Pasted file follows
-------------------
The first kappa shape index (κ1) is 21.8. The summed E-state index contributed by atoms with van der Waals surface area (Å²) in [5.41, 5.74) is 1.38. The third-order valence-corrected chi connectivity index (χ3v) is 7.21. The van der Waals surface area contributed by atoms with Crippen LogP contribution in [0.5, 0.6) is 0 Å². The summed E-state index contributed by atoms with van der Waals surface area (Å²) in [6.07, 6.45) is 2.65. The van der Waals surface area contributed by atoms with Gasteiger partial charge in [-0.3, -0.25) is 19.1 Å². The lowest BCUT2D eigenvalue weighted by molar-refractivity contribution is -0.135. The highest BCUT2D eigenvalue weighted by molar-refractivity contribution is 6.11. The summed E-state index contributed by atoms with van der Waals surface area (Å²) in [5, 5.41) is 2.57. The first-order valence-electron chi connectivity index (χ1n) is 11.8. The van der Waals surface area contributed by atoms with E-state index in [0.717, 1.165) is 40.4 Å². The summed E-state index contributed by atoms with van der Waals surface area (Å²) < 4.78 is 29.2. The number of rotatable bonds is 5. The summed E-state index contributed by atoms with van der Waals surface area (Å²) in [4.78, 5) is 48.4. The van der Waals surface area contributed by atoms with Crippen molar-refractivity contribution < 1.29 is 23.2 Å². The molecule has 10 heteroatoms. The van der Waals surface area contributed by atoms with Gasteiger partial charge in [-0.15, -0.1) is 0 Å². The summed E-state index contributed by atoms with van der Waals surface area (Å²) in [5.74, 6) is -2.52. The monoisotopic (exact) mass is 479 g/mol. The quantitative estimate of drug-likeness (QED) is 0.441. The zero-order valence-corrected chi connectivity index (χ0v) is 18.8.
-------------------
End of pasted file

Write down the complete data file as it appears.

The first kappa shape index (κ1) is 21.8. The summed E-state index contributed by atoms with van der Waals surface area (Å²) in [5.41, 5.74) is 1.38. The third-order valence-corrected chi connectivity index (χ3v) is 7.21. The van der Waals surface area contributed by atoms with Crippen LogP contribution in [0.5, 0.6) is 0 Å². The summed E-state index contributed by atoms with van der Waals surface area (Å²) in [6.07, 6.45) is 2.65. The van der Waals surface area contributed by atoms with Gasteiger partial charge in [-0.3, -0.25) is 19.1 Å². The lowest BCUT2D eigenvalue weighted by molar-refractivity contribution is -0.135. The highest BCUT2D eigenvalue weighted by molar-refractivity contribution is 6.11. The summed E-state index contributed by atoms with van der Waals surface area (Å²) in [5, 5.41) is 2.57. The first-order valence-electron chi connectivity index (χ1n) is 11.8. The van der Waals surface area contributed by atoms with E-state index in [0.717, 1.165) is 40.4 Å². The summed E-state index contributed by atoms with van der Waals surface area (Å²) < 4.78 is 29.2. The number of rotatable bonds is 5. The summed E-state index contributed by atoms with van der Waals surface area (Å²) in [4.78, 5) is 48.4. The van der Waals surface area contributed by atoms with Crippen molar-refractivity contribution < 1.29 is 23.2 Å². The molecule has 10 heteroatoms. The van der Waals surface area contributed by atoms with Gasteiger partial charge in [-0.15, -0.1) is 0 Å². The summed E-state index contributed by atoms with van der Waals surface area (Å²) in [5.74, 6) is -2.52. The monoisotopic (exact) mass is 479 g/mol. The quantitative estimate of drug-likeness (QED) is 0.441. The zero-order valence-corrected chi connectivity index (χ0v) is 18.8.